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The objective of this course is to deepen students’ understanding of civic values and the role these play in shaping an equitable and just society. Seminar sessions invite students to grasp the complexity of such values within a pluralistic society, inviting them both to deepen their critical understanding of their own viewpoints on contested ethical questions and to broaden their capacity to engage others who might hold different views in a constructive manner.


In the first months we will read a variety of texts that formulate visions of a just society, including The Declaration of Independence, The Communist Manifesto (1848), the Seneca Falls’ Declaration of Sentiments (1848), and excerpts from the Port Huron Statement of the Students for a Democratic Society (1962). Such readings will prepare students to draft a “manifesto” of their own followed by a common “manifesto” written as a class. Seminar sessions will require students to examine their personal convictions and viewpoints in a critical and constructive manner, sharpening their understanding in conversation with historical texts that have played a formative role in shaping modern society. This work calls upon the skills of close and critical reading of such sources as well as developing the capacity to listen and respond to those—in the seminar or in the broader society—holding differing beliefs and approaches. The overall goal is that of strengthening students’ grasp of what is at stake in complex and disputed social questions while enhancing their ability to engage others, with empathy and insight, who might hold different views to their own.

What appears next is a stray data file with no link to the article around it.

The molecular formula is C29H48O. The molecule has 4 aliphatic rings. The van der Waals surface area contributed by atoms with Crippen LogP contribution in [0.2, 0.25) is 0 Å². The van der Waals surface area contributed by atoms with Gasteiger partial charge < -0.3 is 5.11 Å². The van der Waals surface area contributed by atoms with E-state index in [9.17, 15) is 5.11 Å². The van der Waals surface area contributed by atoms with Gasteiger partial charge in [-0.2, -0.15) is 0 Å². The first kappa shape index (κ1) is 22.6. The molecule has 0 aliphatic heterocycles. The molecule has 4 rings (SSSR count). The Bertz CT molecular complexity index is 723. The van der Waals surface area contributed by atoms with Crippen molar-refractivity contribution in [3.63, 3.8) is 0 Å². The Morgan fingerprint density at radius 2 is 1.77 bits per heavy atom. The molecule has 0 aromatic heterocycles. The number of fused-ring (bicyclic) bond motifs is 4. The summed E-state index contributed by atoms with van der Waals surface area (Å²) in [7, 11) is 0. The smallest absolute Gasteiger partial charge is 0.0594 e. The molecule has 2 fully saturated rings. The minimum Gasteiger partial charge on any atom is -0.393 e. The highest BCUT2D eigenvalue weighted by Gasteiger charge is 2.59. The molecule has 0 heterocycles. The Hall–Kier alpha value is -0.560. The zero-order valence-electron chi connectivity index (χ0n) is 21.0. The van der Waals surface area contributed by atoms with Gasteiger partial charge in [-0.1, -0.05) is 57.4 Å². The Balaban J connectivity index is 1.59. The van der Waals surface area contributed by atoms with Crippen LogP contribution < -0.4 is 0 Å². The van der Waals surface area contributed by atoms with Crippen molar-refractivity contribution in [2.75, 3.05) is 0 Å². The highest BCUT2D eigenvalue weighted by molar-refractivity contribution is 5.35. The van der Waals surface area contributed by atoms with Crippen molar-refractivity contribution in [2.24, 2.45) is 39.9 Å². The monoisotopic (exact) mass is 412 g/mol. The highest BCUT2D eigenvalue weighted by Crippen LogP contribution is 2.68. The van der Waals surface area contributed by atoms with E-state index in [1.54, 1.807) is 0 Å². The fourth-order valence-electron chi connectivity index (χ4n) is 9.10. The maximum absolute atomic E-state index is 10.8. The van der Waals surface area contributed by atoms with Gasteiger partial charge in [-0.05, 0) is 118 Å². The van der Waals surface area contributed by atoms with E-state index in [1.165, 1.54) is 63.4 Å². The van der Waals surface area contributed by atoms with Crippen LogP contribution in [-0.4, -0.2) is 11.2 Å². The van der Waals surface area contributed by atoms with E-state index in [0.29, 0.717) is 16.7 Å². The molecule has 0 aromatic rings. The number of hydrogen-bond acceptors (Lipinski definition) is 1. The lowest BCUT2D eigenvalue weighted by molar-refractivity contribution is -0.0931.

Students will submit short critical responses each week to questions related to readings or topics under discussion. They will also complete two larger projects during the year: first, a formulation of their own “manifesto,” written in conversation with sources studied and discussed in the seminar; and, second, a final paper on a topic of their choice that explores a disputed question in the field of social ethics. This capstone project should both draw on their own experience and reflect their broader educational aims and vocational interests. The values of Watershed School as expressed in the school’s mission statement together with the essential foundational skills identified by the faculty provide the context for such work.